By focusing on affect, however, I am interested in how the representation of emotional labor in casual games is only a trace of the affective processes that get called up into representation. For Brian Massumi, affect names the relational forces and intensities that circulate through culture and between subjects, but are not yet tied to or named by subjects. Once tied to subjects and named as love, fear, happiness, boredom, etc. affect becomes representable and observable as emotion. About the difference between affect and emotion, Steven Shaviro writes, “Emotion is representable and representative; but it also points beyond itself to an affect that works transpersonally and transversally…and that is irreducible to any sort of representation.” By shifting attention slightly away from emotions and onto affect, I want to pry open a space for the ways these games, as affective systems, cannot be completely pinned to any subject or representational practice; but rather function as mediations between subjects of labor, the devices of labor, and representations of labor.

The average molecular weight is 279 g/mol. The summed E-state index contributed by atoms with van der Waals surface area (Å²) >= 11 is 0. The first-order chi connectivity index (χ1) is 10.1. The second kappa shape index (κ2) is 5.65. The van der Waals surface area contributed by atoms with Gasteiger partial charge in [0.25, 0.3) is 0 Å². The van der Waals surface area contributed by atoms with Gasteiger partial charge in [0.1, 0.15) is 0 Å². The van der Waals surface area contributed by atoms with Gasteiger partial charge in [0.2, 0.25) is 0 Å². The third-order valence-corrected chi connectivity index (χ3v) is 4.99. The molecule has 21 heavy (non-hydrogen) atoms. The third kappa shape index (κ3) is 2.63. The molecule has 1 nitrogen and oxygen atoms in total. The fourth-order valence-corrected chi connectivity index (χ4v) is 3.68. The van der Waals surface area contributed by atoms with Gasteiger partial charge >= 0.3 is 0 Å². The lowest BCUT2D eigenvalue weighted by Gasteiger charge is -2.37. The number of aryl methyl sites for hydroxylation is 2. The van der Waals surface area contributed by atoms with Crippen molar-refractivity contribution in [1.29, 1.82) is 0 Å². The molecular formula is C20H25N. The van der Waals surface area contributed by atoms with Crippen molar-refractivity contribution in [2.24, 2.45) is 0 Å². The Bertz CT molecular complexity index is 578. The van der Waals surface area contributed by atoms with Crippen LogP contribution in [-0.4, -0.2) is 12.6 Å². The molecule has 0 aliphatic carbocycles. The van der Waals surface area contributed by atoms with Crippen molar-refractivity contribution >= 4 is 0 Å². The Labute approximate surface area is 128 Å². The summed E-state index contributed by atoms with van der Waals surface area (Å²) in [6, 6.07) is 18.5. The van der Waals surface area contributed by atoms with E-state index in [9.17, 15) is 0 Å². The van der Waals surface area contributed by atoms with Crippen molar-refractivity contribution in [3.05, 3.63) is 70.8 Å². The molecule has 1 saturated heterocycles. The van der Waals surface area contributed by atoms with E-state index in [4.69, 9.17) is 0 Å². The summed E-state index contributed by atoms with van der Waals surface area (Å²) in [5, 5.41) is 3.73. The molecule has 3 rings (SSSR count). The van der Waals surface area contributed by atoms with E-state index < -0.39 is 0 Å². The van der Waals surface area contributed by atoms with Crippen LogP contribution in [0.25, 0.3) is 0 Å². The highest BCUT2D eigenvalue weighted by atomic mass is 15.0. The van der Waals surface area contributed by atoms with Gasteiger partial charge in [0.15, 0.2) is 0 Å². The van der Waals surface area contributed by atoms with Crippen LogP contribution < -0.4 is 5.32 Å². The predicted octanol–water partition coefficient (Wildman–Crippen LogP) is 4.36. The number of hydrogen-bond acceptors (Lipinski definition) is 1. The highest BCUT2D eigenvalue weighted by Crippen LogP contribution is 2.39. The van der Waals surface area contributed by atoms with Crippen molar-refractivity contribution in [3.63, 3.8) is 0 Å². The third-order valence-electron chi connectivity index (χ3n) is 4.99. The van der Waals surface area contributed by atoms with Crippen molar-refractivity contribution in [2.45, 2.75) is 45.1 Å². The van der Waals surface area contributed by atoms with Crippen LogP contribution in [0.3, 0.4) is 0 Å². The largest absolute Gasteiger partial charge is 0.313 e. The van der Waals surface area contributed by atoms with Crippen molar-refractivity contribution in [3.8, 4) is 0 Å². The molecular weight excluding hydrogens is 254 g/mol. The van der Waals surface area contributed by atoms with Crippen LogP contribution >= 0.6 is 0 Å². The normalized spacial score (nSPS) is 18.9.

While affect works in the spaces between representation and computation, between the representation of work and the experience of labor in the games, and between the player and the device; it is clearly not an entirely fugitive process. Affect lands—as image, as algorithm, as interface—and becomes present and readable to us as feeling, mood, and emotion. If time management games are zany according to Ngai’s formulation, they are also sentimental in that they speak to a longing for a different, less fraught, relationship to labor. We can view time management games as contemporary sites of what Lauren Berlant calls “the unfinished business of sentimentality in American culture.” Looking at mass mediated women’s culture mostly in the form of mid-twentieth century film and literature, Berlant identifies the female complaint genre as media that, “foreground witnessing and explaining women’s disappointment in the tenuous relation of romantic fantasy to lived intimacy.” Berlant writes,